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Phablets are not a phad

Media release

16 January 2014

Phablets are not a phad

This year will see phablets — an oversized smartphone that’s part cell phone, part tablet — outsell tablets by $25 billon USD according to the 13th edition of Deloitte’s Technology, Media and Telecommunications (TMT) Predictions report released this week.

According to Deloitte New Zealand partner Darren Johnson, the annual global predictions report says that shipments of phablets, smartphones with 5.0-6.9 inch screens, will represent a quarter of smartphones sold, or 300 million units, in 2014.

“That is double the 2013 volume, and 10 times 2012 sales,” says Mr Johnson.

“But after initial rapid consumer success, 2014 may mark a ‘peak phablet’ year, as only a particular type of smartphone user will want to handle such a large device.”

Continuing on this theme, the report predicts the installed base of compact tablets (with screens smaller than 9 inches) will surpass the base of classic tablets (9 inches and larger) for the first time.

“By end the first Quarter, we expect the base of compact tablets to be 165 million units, slightly ahead of the classic tablet base, with 160 million,” says Mr Johnson.

“In addition, we expect the total global sales of smartphones, tablets, PCs, TV sets, and gaming consoles – what we call the ‘converged living room’ – will exceed $750 billion USD in 2014 and then plateau as consumer usage will continue to converge.”

This year’s 14 TMT predictions cover a range of other topics, from wearable technologies selling 10 million units, the global value of premium sports video rights increasing 14 percent, 50 million homes around the world doubling up on pay-television, and an upsurge in medical eVisits, to name a few.

“While some of the trends covered in this year’s predictions may not seem immediately relevant to the New Zealand market, global connectivity and the speed of technological change will surely make them relevant here in the near future making it a case of ‘when’ not ‘if’,” concludes Mr Johnson.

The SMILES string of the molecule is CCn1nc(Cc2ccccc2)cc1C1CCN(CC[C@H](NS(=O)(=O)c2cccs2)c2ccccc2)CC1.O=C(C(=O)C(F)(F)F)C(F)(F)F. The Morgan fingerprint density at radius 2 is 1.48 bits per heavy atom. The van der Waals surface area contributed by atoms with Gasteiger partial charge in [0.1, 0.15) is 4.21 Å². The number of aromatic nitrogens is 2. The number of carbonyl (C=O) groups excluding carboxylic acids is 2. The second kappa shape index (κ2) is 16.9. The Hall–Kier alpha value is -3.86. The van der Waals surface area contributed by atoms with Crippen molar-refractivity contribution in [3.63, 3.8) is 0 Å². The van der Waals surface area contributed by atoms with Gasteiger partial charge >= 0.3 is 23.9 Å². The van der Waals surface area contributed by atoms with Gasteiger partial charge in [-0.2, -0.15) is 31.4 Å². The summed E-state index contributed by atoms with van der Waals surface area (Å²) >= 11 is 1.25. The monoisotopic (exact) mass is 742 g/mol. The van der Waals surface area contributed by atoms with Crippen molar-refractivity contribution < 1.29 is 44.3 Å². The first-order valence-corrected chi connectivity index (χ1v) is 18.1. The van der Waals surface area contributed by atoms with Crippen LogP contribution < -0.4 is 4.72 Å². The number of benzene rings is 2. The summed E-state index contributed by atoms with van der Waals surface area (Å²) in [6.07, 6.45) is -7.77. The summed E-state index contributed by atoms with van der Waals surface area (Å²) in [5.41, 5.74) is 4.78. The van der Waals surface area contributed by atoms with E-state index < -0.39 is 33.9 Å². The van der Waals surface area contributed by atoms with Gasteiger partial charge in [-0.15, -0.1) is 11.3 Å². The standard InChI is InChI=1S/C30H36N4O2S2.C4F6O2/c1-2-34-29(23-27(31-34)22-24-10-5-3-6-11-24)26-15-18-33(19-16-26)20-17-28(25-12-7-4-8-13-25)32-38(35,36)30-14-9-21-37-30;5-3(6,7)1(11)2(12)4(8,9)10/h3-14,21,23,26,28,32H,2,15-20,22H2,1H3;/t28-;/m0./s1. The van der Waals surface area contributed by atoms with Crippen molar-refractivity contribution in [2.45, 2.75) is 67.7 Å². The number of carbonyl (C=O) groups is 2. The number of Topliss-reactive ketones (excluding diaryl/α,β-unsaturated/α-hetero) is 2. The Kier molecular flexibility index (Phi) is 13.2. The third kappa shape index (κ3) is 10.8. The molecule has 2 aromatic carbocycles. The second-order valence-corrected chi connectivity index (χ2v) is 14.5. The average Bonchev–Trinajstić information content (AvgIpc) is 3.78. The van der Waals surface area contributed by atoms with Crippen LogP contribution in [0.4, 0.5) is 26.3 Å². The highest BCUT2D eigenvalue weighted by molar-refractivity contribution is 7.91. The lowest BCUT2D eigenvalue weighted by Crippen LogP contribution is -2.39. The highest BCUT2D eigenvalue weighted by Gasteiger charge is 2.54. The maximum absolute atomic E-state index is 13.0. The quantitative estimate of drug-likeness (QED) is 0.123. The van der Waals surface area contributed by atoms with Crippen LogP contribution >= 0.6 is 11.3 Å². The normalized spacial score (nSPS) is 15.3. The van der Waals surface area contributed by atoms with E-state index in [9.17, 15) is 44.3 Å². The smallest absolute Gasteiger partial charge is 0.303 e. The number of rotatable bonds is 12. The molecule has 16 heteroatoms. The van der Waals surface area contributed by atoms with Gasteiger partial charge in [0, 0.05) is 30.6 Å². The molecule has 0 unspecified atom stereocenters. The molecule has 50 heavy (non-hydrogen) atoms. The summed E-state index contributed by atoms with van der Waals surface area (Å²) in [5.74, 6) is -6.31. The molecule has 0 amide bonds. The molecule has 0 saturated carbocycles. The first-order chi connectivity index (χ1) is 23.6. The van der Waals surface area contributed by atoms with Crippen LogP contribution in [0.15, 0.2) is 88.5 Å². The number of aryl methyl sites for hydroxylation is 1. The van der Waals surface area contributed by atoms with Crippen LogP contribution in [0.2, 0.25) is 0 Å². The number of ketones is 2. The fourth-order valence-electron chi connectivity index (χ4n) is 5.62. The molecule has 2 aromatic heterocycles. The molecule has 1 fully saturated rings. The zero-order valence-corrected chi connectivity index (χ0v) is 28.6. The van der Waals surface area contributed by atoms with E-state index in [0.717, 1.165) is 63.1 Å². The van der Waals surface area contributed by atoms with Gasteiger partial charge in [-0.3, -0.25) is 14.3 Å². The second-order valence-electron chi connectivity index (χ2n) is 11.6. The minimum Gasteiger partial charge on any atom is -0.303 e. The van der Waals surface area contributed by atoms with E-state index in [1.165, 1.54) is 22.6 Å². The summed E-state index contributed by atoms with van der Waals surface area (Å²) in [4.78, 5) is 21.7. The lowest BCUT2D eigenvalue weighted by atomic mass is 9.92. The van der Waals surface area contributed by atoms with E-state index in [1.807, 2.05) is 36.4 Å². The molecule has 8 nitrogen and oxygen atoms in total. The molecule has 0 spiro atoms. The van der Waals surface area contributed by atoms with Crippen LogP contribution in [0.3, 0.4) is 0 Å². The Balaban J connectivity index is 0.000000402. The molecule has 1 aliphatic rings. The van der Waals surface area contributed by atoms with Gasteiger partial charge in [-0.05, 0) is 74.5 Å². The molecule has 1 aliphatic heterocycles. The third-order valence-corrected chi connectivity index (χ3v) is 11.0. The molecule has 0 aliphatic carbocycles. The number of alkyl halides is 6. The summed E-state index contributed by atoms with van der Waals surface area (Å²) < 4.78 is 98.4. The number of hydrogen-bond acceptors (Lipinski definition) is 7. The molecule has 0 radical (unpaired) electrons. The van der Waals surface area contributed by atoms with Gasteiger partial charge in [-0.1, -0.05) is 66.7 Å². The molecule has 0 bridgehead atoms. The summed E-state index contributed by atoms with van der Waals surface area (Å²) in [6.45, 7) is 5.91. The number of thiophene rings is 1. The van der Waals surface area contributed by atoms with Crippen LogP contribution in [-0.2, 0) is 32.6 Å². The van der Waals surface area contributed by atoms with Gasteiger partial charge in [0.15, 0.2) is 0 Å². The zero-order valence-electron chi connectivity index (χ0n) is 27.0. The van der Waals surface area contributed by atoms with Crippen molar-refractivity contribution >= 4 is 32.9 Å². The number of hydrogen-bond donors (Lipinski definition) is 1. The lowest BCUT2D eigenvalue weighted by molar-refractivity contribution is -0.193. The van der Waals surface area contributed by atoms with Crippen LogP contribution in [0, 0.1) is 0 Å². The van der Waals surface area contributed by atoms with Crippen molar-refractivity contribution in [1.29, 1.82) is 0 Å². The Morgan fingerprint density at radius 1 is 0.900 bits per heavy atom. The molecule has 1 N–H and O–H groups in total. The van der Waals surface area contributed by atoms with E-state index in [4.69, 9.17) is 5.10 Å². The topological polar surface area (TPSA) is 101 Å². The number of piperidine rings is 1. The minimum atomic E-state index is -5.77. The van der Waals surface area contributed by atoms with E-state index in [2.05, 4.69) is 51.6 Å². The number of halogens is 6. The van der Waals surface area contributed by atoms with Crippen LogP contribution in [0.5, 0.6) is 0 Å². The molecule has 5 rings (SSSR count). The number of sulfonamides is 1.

Highlights of this year’s TMT predictions to impact the marketplace in 2014 include:

•          Wearables: the eyes have it – Smart glasses, fitness bands and watches, should sell about 10 million units in 2014, generating $3 billion USD. Of these wearable computer form factors, smart glasses should generate the most revenues, from sales of about four million units at an average selling price (ASP) of $500 USD. Smart fitness bands should sell four million units, at an ASP of $140 USD; smart watches should sell about two million units at an ASP of $200 USD.
•          eVisits: the 21st century housecall – There will be 100 million eVisits globally, potentially saving over $5 billion USD when compared to the cost of in-person doctor visits  and representing growth of 400 percent from 2012 levels.
•          Doubling up on pay-TV – By the end 2014 up to 50 million homes around the world will have two or more separate pay-television subscriptions, with the additional subscriptions generating about $5 billion USD in revenues. A further 10 million homes will receive premium programming as part of their subscription to another service, such as broadband.
•          Broadcast sports rights: premium plus – The value of premium sports broadcast rights will increase to $24.2 billion USD, a 14 percent rise on 2013, equivalent to an additional $2.9 billion USD. This increase in rights fees will be driven by new agreements with certain top tier European domestic football (soccer) leagues and major North American sports leagues.
•          The smartphone generation gap: Over 55? There’s no app for that – Over-55s will be the age group experiencing the fastest year-on-year rises in smartphone penetration across developed markets. Ownership should rise to between 45 to 50 percent by year-end, lower than the approximately 70 percent penetration rate for 18-54 year olds, but a 25 percent increase from 2013. 
•          Short messaging services versus instant messaging: value versus volume –   Instant messaging services on mobile phones (MIM) will carry more than twice the volume (50 billion versus 21 billion per day) of messages sent via a short messaging service (SMS).

Full details about the global TMT Predictions are available at


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